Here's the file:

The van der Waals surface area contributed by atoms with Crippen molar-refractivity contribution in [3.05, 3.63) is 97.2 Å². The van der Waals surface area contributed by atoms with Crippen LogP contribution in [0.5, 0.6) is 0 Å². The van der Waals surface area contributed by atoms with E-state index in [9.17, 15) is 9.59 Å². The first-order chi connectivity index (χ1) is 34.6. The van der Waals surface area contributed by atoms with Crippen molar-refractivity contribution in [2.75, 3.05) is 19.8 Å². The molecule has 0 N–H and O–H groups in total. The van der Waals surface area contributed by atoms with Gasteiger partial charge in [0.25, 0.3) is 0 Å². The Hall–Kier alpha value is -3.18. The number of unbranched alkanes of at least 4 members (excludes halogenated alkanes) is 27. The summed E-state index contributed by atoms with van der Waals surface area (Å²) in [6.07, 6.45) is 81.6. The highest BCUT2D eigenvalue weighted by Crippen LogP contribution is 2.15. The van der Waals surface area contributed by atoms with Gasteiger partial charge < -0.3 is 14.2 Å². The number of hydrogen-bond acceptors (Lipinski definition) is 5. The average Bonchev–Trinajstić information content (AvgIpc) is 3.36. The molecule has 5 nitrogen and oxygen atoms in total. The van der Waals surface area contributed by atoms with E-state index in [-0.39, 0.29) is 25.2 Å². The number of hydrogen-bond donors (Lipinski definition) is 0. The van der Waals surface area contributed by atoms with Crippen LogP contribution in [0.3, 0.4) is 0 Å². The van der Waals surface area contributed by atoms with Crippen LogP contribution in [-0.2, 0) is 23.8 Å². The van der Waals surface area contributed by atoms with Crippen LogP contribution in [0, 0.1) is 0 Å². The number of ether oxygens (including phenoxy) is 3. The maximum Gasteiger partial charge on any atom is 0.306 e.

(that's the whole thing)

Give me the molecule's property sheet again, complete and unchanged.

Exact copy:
The van der Waals surface area contributed by atoms with Crippen molar-refractivity contribution in [3.05, 3.63) is 97.2 Å². The van der Waals surface area contributed by atoms with Crippen LogP contribution in [0.5, 0.6) is 0 Å². The van der Waals surface area contributed by atoms with E-state index in [9.17, 15) is 9.59 Å². The first-order chi connectivity index (χ1) is 34.6. The van der Waals surface area contributed by atoms with Crippen molar-refractivity contribution in [2.75, 3.05) is 19.8 Å². The molecule has 0 N–H and O–H groups in total. The van der Waals surface area contributed by atoms with Gasteiger partial charge in [0.25, 0.3) is 0 Å². The Hall–Kier alpha value is -3.18. The number of unbranched alkanes of at least 4 members (excludes halogenated alkanes) is 27. The summed E-state index contributed by atoms with van der Waals surface area (Å²) in [6.07, 6.45) is 81.6. The highest BCUT2D eigenvalue weighted by Crippen LogP contribution is 2.15. The van der Waals surface area contributed by atoms with Gasteiger partial charge < -0.3 is 14.2 Å². The number of hydrogen-bond acceptors (Lipinski definition) is 5. The average Bonchev–Trinajstić information content (AvgIpc) is 3.36. The molecule has 5 nitrogen and oxygen atoms in total. The van der Waals surface area contributed by atoms with E-state index in [-0.39, 0.29) is 25.2 Å². The number of hydrogen-bond donors (Lipinski definition) is 0. The van der Waals surface area contributed by atoms with Crippen LogP contribution in [0.3, 0.4) is 0 Å². The van der Waals surface area contributed by atoms with Crippen LogP contribution in [-0.2, 0) is 23.8 Å². The van der Waals surface area contributed by atoms with Crippen LogP contribution in [0, 0.1) is 0 Å². The number of ether oxygens (including phenoxy) is 3. The maximum Gasteiger partial charge on any atom is 0.306 e.